Public Private Partnership (PPP) is reportedly becoming popular among governments across the world, which is a way of delivering key infrastructure projects at less cost to the state. While provision of public infrastructure services across the world has always remained the sole responsibility of governments, this is said to be changing as now governments enter into agreements with the private sector, with the latter expected to benefit in various ways once the project is complete. On Wednesday this week in Gaborone, the Ministry of Finance and Economic Development (MFED) in partnership with Business Botswana held a sensitisation workshop for contractors and consultants on PPP Policy and Implementation Framework. Government has created a Unit within the MFED called the PPP Unit and is currently coordinated by Orono Otweyo, a privatisation expert from Uganda. Otweyo describes PPP as a commercial transaction between government entity and a private party. Speaking at the workshop, the PPP expert explained that the private party performs institutional functions, establishes or manages public property. He said in this arrangement, substantial risk, financial, technical and operational are all passed to the private party and that private party is expected to benefit through payments from government or end user fees. According to Otweyo, during the construction phase of a project under PPP, government does not pay anything to the private party and that will be done once the project is over with the costs of construction resting with the private entity. Under the PPP model, private companies are expected to form a consortium and incorporate a company that will enter into an agreement with government. The company formed will be a Special Purpose Vehicle (SPVs) which shall solely exists for the purpose of implementation of that particular project and cannot undertake any business that is not part of the project. Government can also have nominal representation in the SPV which may be due to strategic, financial or economic interest. The SPV will in turn get funding from equity or any other form of financing to carry out the project. Government has already identified 16 projects which are in the pipeline for implementation under the PPP model during NDP11. These include the construction of about 4 000 teaching houses, Glen Valley Waste Water Reuse Project, Chobe-Zambezi Water Transfer Scheme, Land Servicing, Sepopa Prison Farm and Gaborone Tourism Project among others.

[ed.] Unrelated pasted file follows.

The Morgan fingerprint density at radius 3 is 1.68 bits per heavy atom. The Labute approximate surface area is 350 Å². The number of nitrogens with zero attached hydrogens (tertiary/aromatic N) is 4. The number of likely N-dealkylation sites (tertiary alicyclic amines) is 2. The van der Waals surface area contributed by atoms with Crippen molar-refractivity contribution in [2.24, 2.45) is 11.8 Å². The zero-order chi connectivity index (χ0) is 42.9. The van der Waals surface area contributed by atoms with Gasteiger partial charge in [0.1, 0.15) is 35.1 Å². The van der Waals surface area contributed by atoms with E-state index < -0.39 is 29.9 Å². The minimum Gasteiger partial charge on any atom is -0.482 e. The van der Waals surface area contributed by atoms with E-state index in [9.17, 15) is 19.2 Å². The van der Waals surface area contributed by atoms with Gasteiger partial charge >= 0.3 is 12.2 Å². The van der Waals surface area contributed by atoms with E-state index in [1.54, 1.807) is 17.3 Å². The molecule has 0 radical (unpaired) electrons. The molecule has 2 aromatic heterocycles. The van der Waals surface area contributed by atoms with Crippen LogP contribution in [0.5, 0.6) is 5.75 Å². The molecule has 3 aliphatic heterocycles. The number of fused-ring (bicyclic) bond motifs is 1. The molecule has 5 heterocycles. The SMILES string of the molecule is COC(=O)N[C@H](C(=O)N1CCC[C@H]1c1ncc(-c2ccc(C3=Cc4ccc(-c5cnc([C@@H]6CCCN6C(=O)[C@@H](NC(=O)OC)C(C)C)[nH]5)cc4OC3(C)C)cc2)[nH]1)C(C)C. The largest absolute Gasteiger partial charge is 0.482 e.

According to another expert on the PPP model John Davies, who is the Chairman of Alta Capital – A UK based advisory group which is predominantly active in infrastructure and public-private partnerships – PPPs bring benefits. Davies, who has served as chairman of the UK Government’s Advisory Group on PPPs for a period of three years, said one of the benefits of the PPPs is introducing private sector technology and innovation in providing better public services through improved operational efficiency. This partnership between government and the private sector, Davies said incentivise the private sector to deliver projects on time and within budget. Giving an illustration of how PPP works, Davies said it is a partnership, and not a master and servant structure, explaining that for it to succeed it is imperative to be aware of the principles that set PPP apart. Davies said over the years PPPs have become popular part of vocabulary for a number of countries. He said at the turn of the millennium there were few PPPs, but today about 120 countries are doing or thinking PPP programmes. However, he said only a small percentage of these have actually succeeded while majority have failed. The reason behind low successful rate, Davies said, is because of lack of knowledge on PPPs as well as corruption. He emphasized that experts with skills on PPPs should always be engaged as this require top advisory from relevant people.